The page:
U.S. Rep. John Hostettler, R-Ind., presided at a House hearing last week entitled "Birthright Citizenship, Dual Citizenship and the Meaning of Sovereignty." It's unfortunate that this important subject received little media coverage.
The statistics are shocking. At least 383,000 babies are born in the United States every year to illegal immigrants; that's 10 percent of all U.S. births and about 40 percent of indigent births.
The cost to U.S. taxpayers is tremendous because all those babies, called anchor babies, claim birthright citizenship. Their mothers and other relatives then sign up for a vast stream of taxpayer benefits.
At least 12 million people live in the United States illegally. In addition, smugglers operate a thriving business of bringing in pregnant women from all over the world just in time to give birth and claim citizenship and citizens' benefits.
Why does the United States allow this racket to continue? Congress has failed to do its duty to protect U.S. citizenship, sovereignty and taxpayers.
The Citizenship Clause of the 14th Amendment states that U.S. citizens are "all persons born or naturalized in the United States and subject to the jurisdiction thereof." Federal law uses almost identical language.
"Subject to the jurisdiction thereof" is an essential part of the definition. History emphatically confirms the importance and necessity of those five words.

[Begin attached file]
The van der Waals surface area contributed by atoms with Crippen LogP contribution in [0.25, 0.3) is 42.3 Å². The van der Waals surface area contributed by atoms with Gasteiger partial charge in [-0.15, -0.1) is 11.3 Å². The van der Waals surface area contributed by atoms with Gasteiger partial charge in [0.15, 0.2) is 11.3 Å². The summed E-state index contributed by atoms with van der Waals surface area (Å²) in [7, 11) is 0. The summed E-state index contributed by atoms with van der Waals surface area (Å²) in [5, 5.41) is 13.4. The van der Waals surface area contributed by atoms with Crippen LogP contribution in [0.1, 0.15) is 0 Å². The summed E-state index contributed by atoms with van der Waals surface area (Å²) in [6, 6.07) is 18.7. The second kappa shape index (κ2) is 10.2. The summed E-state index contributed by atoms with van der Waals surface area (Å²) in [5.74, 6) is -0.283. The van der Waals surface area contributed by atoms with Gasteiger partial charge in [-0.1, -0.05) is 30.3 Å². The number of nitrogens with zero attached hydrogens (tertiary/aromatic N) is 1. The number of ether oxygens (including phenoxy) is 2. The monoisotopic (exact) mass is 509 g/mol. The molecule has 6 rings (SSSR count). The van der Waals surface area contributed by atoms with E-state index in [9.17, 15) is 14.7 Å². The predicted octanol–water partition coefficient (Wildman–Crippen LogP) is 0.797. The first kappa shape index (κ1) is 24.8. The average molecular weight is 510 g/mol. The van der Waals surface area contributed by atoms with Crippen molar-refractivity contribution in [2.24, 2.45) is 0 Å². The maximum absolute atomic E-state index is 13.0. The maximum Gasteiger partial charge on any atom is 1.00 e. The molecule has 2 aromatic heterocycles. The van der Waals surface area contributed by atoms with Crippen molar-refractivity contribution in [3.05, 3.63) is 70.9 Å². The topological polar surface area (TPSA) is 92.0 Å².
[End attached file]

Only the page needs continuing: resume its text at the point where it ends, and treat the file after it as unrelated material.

American Indians with allegiance to their tribes, despite the obvious location of their birth, did not receive U.S. citizenship until it was conferred by congressional acts in 1887, 1901 and 1924. Babies born to diplomats or their wives who happen to be in the United States at the moment of birth are not U.S. citizens.
The purpose of the citizenship clause of the 14th Amendment was to assure that blacks are citizens, thus overturning the U.S. Supreme Court's infamous Dred Scott ruling that blacks could not be citizens. Congress thus rejected stare decisis in overruling that most supremacist decision in history.
The U.S. Constitution, in Article I, Section 8, and in the 14th Amendment, gives all authority over citizenship and naturalization to Congress, not to the courts. Congress should end its silence and pass a law stating that a child born to an illegal immigrant is not a U.S. citizen because his parent has not made herself "subject to (U.S.) jurisdiction."
The peculiar notion that foreigners residing illegally in the United States should enjoy the same rights as U.S. citizens is found nowhere in the U.S. Constitution or federal law. Supremacist judges, who encouraged and protected the large-scale entry of illegal immigrants into the United States, created this anomaly.
Phyllis Schlafly is a national leader of the pro-family movement, a nationally syndicated columnist and author of Feminist Fantasies.
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